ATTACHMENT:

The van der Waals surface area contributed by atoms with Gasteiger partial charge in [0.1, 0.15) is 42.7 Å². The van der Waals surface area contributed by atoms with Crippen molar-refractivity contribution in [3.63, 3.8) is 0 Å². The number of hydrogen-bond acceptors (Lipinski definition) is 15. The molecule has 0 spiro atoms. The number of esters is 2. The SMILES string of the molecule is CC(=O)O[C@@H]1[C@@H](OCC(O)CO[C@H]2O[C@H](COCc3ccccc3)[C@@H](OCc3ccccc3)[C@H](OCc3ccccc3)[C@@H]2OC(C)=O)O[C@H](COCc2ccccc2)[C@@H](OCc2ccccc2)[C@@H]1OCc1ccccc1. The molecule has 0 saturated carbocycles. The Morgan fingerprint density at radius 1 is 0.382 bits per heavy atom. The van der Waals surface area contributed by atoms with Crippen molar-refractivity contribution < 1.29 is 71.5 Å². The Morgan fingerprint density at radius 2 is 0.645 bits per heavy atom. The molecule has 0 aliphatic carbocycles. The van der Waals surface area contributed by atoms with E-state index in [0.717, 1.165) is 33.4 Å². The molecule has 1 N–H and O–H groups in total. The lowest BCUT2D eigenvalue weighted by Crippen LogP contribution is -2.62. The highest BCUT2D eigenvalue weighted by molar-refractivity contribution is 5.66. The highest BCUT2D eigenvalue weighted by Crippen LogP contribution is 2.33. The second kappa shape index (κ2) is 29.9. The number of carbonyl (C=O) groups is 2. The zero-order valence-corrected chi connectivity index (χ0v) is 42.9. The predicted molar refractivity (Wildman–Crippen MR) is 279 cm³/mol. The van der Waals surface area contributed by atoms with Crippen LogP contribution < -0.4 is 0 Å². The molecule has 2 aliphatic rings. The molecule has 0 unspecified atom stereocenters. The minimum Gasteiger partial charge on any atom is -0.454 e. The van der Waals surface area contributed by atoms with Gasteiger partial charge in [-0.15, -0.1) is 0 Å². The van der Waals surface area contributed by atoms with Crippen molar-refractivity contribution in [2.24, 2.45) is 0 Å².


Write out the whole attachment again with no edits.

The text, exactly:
The van der Waals surface area contributed by atoms with Gasteiger partial charge in [0.1, 0.15) is 42.7 Å². The van der Waals surface area contributed by atoms with Crippen molar-refractivity contribution in [3.63, 3.8) is 0 Å². The number of hydrogen-bond acceptors (Lipinski definition) is 15. The molecule has 0 spiro atoms. The number of esters is 2. The SMILES string of the molecule is CC(=O)O[C@@H]1[C@@H](OCC(O)CO[C@H]2O[C@H](COCc3ccccc3)[C@@H](OCc3ccccc3)[C@H](OCc3ccccc3)[C@@H]2OC(C)=O)O[C@H](COCc2ccccc2)[C@@H](OCc2ccccc2)[C@@H]1OCc1ccccc1. The molecule has 0 saturated carbocycles. The Morgan fingerprint density at radius 1 is 0.382 bits per heavy atom. The van der Waals surface area contributed by atoms with Crippen molar-refractivity contribution < 1.29 is 71.5 Å². The Morgan fingerprint density at radius 2 is 0.645 bits per heavy atom. The molecule has 0 aliphatic carbocycles. The van der Waals surface area contributed by atoms with E-state index in [0.717, 1.165) is 33.4 Å². The molecule has 1 N–H and O–H groups in total. The lowest BCUT2D eigenvalue weighted by Crippen LogP contribution is -2.62. The highest BCUT2D eigenvalue weighted by molar-refractivity contribution is 5.66. The highest BCUT2D eigenvalue weighted by Crippen LogP contribution is 2.33. The second kappa shape index (κ2) is 29.9. The number of carbonyl (C=O) groups is 2. The zero-order valence-corrected chi connectivity index (χ0v) is 42.9. The predicted molar refractivity (Wildman–Crippen MR) is 279 cm³/mol. The van der Waals surface area contributed by atoms with Crippen LogP contribution < -0.4 is 0 Å². The molecule has 2 aliphatic rings. The molecule has 0 unspecified atom stereocenters. The minimum Gasteiger partial charge on any atom is -0.454 e. The van der Waals surface area contributed by atoms with Gasteiger partial charge in [-0.15, -0.1) is 0 Å². The van der Waals surface area contributed by atoms with Crippen molar-refractivity contribution in [2.24, 2.45) is 0 Å².